Workers Hammer No. 201

Winter 2007-2008


Revolutionaries in a reactionary climate

(Quote of the quarter)

The following article was written by Trotsky in 1933 calling for a break from the Third (Communist) International led by Stalin and the formation of a new international. The fact that Hitler came to power in Germany without a shot being fired and without opposition from any section of the international showed decisively that the Third International was dead as a force for revolution. Although written in very different circumstances than we face today, the tasks outlined for a small revolutionary organisation are apt for our tasks in the present political climate dominated by the impact of counterrevolution in the former Soviet Union and Eastern Europe.

The fact that two parties, the Social Democratic and the Communist, which arose half a century apart and which both proceeded from the theory of Marxism and the class interests of the proletariat, could have come to such a sad end — the one through base treachery, the other through bankruptcy — can engender pessimistic moods even among the advanced workers. “Where is the guarantee that a new revolutionary selection will not suffer the same fate?” Those who demand guarantees in advance should in general renounce revolutionary politics. The causes for the downfall of the Social Democracy and of official communism must be sought not in Marxist theory and not in the bad qualities of those people who applied it, but in the concrete conditions of the historical process. It is not a question of counterposing abstract principles, but rather of the struggle of living social forces, with its inevitable ups and downs, with the degeneration of organizations, with the passing of entire generations into discard, and with the necessity which therefore arises of mobilizing fresh forces on a new historical stage. No one has bothered to pave the road of revolutionary upsurge for the proletariat in advance. With inevitable halts and partial retreats it is necessary to move forward on a road crisscrossed by countless obstacles and covered with the debris of the past. Those who are frightened by this had better step aside.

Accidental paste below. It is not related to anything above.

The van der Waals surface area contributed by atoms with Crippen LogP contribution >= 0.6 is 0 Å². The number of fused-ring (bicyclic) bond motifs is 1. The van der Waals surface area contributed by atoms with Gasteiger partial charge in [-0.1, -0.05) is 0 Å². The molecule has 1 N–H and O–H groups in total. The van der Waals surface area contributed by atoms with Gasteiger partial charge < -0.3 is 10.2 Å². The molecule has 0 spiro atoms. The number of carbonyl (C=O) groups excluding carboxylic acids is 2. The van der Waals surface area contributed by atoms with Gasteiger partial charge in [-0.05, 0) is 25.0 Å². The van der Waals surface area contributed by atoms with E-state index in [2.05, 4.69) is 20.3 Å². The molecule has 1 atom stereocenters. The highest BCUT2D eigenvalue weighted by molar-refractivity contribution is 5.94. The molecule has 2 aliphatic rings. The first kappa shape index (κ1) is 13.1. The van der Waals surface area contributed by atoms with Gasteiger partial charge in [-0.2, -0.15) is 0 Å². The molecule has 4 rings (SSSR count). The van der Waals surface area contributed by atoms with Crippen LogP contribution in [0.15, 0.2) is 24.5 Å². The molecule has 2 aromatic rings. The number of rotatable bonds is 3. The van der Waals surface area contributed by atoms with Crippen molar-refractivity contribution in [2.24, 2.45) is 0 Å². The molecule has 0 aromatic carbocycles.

But how explain the fact that our grouping, whose analysis and prognosis have been verified by the entire course of events, is growing so slowly? The cause must be looked for in the general course of the class struggle. The victory of fascism seizes tens of millions. Political prognoses are accessible only to thousands or tens of thousands who, moreover, feel the pressure of millions. A revolutionary tendency cannot score stormy victories at a time when the proletariat as a whole is suffering the greatest defeats. But this is no justification for letting one’s hands hang. Precisely in the periods of revolutionary ebb tide are cadres formed and tempered which will later be called upon to lead the masses in the new assault.

—Leon Trotsky, “It is Necessary to Build Communist Parties and an International Anew”, 15 July 1933, printed in Leon Trotsky Writings of Leon Trotsky (1932-33)